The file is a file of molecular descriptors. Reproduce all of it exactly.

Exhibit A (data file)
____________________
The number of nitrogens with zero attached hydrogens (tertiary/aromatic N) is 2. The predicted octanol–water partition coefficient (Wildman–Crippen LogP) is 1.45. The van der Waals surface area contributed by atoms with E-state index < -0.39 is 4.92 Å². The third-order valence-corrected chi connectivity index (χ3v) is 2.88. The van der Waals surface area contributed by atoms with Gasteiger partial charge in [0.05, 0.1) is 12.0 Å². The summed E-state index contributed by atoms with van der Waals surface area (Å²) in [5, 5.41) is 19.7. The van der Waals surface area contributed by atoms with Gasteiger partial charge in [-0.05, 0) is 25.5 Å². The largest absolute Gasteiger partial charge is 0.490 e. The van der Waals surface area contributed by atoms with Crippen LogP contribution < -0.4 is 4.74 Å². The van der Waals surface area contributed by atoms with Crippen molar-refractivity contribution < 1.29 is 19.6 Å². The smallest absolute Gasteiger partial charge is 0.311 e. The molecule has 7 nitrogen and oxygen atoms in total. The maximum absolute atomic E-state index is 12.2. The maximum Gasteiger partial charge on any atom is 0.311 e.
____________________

The number of nitrogens with zero attached hydrogens (tertiary/aromatic N) is 2. The predicted octanol–water partition coefficient (Wildman–Crippen LogP) is 1.45. The van der Waals surface area contributed by atoms with E-state index < -0.39 is 4.92 Å². The third-order valence-corrected chi connectivity index (χ3v) is 2.88. The van der Waals surface area contributed by atoms with Gasteiger partial charge in [0.05, 0.1) is 12.0 Å². The summed E-state index contributed by atoms with van der Waals surface area (Å²) in [5, 5.41) is 19.7. The van der Waals surface area contributed by atoms with Gasteiger partial charge in [-0.05, 0) is 25.5 Å². The largest absolute Gasteiger partial charge is 0.490 e. The van der Waals surface area contributed by atoms with Crippen LogP contribution < -0.4 is 4.74 Å². The van der Waals surface area contributed by atoms with Crippen molar-refractivity contribution < 1.29 is 19.6 Å². The smallest absolute Gasteiger partial charge is 0.311 e. The molecule has 7 nitrogen and oxygen atoms in total. The maximum absolute atomic E-state index is 12.2. The maximum Gasteiger partial charge on any atom is 0.311 e.